Glyburide is associated with attenuated vasogenic edema in stroke patients

W. Taylor Kimberly, Thomas W.K. Battey, Ly Pham, Ona Wu, Albert J. Yoo, Karen L. Furie, Aneesh B. Singhal, Jordan J. Elm, Barney J. Stern, Kevin N. Sheth

Research output: Contribution to journalArticlepeer-review

Abstract

Background: Brain edema is a serious complication of ischemic stroke that can lead to secondary neurological deterioration and death. Glyburide is reported to prevent brain swelling in preclinical rodent models of ischemic stroke through inhibition of a non-selective channel composed of sulfonylurea receptor 1 and transient receptor potential cation channel subfamily M member 4. However, the relevance of this pathway to the development of cerebral edema in stroke patients is not known. Methods: Using a case-control design, we retrospectively assessed neuroimaging and blood markers of cytotoxic and vasogenic edema in subjects who were enrolled in the glyburide advantage in malignant edema and stroke-pilot (GAMES-Pilot) trial. We compared serial brain magnetic resonance images (MRIs) to a cohort with similar large volume infarctions. We also compared matrix metalloproteinase-9 (MMP-9) plasma level in large hemispheric stroke. Results: We report that IV glyburide was associated with T2 fluid-attenuated inversion recovery signal intensity ratio on brain MRI, diminished the lesional water diffusivity between days 1 and 2 (pseudo-normalization), and reduced blood MMP-9 level. Conclusions: Several surrogate markers of vasogenic edema appear to be reduced in the setting of IV glyburide treatment in human stroke. Verification of these potential imaging and blood biomarkers is warranted in the context of a randomized, placebo-controlled trial.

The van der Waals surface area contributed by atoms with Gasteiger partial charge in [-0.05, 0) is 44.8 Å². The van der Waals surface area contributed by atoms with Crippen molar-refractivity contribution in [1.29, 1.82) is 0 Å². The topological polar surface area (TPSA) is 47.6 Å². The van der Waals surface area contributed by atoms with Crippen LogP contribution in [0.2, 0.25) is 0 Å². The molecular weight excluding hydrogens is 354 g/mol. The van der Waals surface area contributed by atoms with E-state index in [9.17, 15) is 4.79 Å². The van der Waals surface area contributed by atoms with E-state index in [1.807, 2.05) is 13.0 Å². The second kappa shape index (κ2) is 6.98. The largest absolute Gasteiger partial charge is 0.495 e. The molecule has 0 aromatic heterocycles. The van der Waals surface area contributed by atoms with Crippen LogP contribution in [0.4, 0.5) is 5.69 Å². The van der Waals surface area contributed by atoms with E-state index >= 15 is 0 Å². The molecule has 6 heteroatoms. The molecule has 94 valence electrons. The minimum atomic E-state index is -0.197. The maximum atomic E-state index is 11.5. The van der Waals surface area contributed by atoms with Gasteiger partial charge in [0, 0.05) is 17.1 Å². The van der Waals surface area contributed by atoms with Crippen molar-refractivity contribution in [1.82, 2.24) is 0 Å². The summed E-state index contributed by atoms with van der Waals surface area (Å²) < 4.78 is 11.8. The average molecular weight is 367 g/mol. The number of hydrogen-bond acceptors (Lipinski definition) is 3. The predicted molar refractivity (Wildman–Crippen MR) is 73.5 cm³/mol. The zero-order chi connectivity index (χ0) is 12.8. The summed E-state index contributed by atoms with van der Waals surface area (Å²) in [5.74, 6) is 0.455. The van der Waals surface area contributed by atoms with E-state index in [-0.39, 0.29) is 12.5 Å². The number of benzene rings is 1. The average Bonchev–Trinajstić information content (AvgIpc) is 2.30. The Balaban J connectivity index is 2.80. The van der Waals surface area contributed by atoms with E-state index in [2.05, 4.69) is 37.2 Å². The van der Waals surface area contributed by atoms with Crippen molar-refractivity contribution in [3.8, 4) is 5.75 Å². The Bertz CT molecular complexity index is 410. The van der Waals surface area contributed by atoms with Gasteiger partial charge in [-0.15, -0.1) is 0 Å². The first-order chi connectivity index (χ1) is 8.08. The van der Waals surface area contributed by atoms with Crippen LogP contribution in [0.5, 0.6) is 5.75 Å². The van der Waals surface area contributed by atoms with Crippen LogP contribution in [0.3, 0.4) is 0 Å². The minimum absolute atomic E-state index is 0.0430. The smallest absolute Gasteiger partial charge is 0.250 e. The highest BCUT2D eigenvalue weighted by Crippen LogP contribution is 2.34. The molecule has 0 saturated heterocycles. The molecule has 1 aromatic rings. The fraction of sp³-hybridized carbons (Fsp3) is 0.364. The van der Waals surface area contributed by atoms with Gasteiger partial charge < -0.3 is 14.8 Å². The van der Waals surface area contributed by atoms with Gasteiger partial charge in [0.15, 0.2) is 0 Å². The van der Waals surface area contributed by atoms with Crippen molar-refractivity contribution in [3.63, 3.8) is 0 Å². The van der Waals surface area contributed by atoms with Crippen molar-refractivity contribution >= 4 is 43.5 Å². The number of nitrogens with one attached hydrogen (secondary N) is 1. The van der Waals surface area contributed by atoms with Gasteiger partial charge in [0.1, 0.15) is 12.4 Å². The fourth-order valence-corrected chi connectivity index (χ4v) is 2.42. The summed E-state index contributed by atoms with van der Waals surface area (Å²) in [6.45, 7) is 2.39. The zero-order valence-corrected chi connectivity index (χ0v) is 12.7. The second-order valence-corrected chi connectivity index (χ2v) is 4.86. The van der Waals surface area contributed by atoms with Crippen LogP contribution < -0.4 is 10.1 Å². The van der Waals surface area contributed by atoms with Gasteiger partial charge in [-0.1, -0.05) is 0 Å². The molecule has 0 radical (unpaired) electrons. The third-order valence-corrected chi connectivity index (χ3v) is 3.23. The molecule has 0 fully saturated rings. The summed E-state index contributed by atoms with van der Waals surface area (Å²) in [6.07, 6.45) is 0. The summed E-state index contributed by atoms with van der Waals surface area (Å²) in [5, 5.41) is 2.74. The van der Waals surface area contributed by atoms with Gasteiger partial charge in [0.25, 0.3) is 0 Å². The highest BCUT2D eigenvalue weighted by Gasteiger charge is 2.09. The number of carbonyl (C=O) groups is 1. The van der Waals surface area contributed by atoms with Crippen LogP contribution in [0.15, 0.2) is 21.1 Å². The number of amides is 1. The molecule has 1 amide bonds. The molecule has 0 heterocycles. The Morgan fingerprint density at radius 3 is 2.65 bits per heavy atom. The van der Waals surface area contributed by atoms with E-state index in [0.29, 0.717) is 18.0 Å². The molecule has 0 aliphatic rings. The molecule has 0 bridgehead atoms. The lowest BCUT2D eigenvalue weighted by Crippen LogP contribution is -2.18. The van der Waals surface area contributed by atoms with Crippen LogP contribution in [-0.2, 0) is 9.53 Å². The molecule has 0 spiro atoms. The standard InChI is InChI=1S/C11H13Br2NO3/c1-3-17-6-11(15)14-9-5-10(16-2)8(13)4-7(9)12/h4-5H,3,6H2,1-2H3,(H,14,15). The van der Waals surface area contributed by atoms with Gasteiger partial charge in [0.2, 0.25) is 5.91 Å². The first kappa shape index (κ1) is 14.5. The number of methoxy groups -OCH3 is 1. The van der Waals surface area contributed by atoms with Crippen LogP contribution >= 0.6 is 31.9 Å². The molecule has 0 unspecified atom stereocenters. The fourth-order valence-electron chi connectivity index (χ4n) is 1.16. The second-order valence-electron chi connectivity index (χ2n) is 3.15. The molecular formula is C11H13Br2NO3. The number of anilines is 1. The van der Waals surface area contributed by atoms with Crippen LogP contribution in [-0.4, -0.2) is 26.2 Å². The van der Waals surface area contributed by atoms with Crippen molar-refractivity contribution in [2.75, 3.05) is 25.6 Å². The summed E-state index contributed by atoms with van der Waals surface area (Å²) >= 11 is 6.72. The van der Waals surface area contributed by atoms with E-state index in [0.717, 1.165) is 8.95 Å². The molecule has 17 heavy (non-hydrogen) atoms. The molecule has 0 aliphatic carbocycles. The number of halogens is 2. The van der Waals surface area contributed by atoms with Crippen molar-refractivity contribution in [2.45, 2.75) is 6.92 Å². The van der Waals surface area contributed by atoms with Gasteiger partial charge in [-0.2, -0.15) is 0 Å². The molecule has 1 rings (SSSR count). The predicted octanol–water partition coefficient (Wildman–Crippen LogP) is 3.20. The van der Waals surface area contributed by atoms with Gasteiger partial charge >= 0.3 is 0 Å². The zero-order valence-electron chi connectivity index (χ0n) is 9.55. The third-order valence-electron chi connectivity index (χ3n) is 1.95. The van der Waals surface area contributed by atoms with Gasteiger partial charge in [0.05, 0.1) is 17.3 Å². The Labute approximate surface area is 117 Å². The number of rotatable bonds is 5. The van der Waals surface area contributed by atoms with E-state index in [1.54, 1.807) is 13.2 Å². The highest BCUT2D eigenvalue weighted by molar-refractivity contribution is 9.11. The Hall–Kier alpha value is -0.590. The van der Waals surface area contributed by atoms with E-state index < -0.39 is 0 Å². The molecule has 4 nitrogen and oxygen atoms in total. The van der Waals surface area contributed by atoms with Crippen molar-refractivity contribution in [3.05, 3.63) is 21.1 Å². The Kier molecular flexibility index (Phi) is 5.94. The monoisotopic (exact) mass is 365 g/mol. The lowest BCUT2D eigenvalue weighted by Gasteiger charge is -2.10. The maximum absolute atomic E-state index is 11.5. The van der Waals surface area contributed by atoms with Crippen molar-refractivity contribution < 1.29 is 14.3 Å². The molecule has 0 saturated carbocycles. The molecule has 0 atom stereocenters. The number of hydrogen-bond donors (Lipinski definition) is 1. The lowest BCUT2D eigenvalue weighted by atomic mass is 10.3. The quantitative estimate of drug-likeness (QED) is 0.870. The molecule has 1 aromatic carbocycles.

Original languageEnglish (US)
Pages (from-to)193-201
Number of pages9
JournalNeurocritical care
Volume20
Issue number2
DOIs
StatePublished - Apr 2014
Externally publishedYes

Keywords

  • Biomarker
  • Cerebral edema
  • Glyburide
  • Stroke

ASJC Scopus subject areas

  • Clinical Neurology
  • Critical Care and Intensive Care Medicine

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